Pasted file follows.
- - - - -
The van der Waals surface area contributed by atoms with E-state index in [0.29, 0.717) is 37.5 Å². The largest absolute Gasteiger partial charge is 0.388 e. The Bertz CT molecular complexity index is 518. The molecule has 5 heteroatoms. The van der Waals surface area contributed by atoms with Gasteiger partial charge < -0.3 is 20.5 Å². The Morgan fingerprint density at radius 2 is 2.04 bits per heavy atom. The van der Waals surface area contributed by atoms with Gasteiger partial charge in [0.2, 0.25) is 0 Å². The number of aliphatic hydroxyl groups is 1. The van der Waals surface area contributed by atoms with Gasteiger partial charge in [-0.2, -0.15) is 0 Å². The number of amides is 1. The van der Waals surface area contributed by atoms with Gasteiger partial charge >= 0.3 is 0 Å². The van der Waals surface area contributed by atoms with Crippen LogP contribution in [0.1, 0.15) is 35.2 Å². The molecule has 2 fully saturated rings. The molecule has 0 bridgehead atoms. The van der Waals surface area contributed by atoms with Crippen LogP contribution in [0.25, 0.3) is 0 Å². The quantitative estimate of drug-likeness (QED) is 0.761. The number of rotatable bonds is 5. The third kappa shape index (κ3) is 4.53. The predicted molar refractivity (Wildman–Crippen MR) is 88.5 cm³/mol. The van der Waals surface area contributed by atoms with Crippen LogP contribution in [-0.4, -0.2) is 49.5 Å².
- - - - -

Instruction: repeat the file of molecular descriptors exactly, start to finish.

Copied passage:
The van der Waals surface area contributed by atoms with E-state index in [0.29, 0.717) is 37.5 Å². The largest absolute Gasteiger partial charge is 0.388 e. The Bertz CT molecular complexity index is 518. The molecule has 5 heteroatoms. The van der Waals surface area contributed by atoms with Gasteiger partial charge < -0.3 is 20.5 Å². The Morgan fingerprint density at radius 2 is 2.04 bits per heavy atom. The van der Waals surface area contributed by atoms with Gasteiger partial charge in [0.2, 0.25) is 0 Å². The number of aliphatic hydroxyl groups is 1. The van der Waals surface area contributed by atoms with Gasteiger partial charge in [-0.2, -0.15) is 0 Å². The number of amides is 1. The van der Waals surface area contributed by atoms with Gasteiger partial charge >= 0.3 is 0 Å². The van der Waals surface area contributed by atoms with Crippen LogP contribution in [0.1, 0.15) is 35.2 Å². The molecule has 2 fully saturated rings. The molecule has 0 bridgehead atoms. The van der Waals surface area contributed by atoms with Crippen LogP contribution in [0.25, 0.3) is 0 Å². The quantitative estimate of drug-likeness (QED) is 0.761. The number of rotatable bonds is 5. The third kappa shape index (κ3) is 4.53. The predicted molar refractivity (Wildman–Crippen MR) is 88.5 cm³/mol. The van der Waals surface area contributed by atoms with Crippen LogP contribution in [-0.4, -0.2) is 49.5 Å².